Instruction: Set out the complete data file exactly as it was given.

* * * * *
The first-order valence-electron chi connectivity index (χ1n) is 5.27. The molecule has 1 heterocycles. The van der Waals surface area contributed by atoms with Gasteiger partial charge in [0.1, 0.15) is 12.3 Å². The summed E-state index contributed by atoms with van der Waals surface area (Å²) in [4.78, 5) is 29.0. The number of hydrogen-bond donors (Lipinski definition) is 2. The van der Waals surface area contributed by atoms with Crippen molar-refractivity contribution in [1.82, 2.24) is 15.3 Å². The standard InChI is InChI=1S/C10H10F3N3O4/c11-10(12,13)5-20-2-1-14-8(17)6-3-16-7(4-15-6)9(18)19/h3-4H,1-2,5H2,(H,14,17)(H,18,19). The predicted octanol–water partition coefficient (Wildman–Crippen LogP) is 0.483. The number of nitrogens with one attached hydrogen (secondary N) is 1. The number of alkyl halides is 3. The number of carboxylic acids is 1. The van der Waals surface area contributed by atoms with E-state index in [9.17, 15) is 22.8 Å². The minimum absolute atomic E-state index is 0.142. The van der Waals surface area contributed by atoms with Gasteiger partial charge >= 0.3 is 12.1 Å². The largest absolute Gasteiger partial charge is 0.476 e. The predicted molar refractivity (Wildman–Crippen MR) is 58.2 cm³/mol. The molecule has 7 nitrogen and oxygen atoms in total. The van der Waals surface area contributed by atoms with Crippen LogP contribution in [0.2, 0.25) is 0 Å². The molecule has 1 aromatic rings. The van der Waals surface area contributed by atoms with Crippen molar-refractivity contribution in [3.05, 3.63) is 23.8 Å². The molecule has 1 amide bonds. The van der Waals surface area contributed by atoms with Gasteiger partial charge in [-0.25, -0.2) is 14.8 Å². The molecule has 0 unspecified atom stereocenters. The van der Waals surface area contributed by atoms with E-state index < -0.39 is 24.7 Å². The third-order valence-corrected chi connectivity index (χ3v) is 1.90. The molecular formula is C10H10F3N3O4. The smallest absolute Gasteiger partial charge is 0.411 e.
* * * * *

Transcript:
The first-order valence-electron chi connectivity index (χ1n) is 5.27. The molecule has 1 heterocycles. The van der Waals surface area contributed by atoms with Gasteiger partial charge in [0.1, 0.15) is 12.3 Å². The summed E-state index contributed by atoms with van der Waals surface area (Å²) in [4.78, 5) is 29.0. The number of hydrogen-bond donors (Lipinski definition) is 2. The van der Waals surface area contributed by atoms with Crippen molar-refractivity contribution in [1.82, 2.24) is 15.3 Å². The standard InChI is InChI=1S/C10H10F3N3O4/c11-10(12,13)5-20-2-1-14-8(17)6-3-16-7(4-15-6)9(18)19/h3-4H,1-2,5H2,(H,14,17)(H,18,19). The predicted octanol–water partition coefficient (Wildman–Crippen LogP) is 0.483. The number of nitrogens with one attached hydrogen (secondary N) is 1. The number of alkyl halides is 3. The number of carboxylic acids is 1. The van der Waals surface area contributed by atoms with E-state index in [9.17, 15) is 22.8 Å². The minimum absolute atomic E-state index is 0.142. The van der Waals surface area contributed by atoms with Gasteiger partial charge >= 0.3 is 12.1 Å². The largest absolute Gasteiger partial charge is 0.476 e. The predicted molar refractivity (Wildman–Crippen MR) is 58.2 cm³/mol. The molecule has 7 nitrogen and oxygen atoms in total. The van der Waals surface area contributed by atoms with Crippen LogP contribution in [0.2, 0.25) is 0 Å². The molecule has 1 aromatic rings. The van der Waals surface area contributed by atoms with Crippen molar-refractivity contribution in [3.05, 3.63) is 23.8 Å². The molecule has 1 amide bonds. The van der Waals surface area contributed by atoms with Gasteiger partial charge in [-0.25, -0.2) is 14.8 Å². The molecule has 0 unspecified atom stereocenters. The van der Waals surface area contributed by atoms with E-state index < -0.39 is 24.7 Å². The third-order valence-corrected chi connectivity index (χ3v) is 1.90. The molecular formula is C10H10F3N3O4. The smallest absolute Gasteiger partial charge is 0.411 e.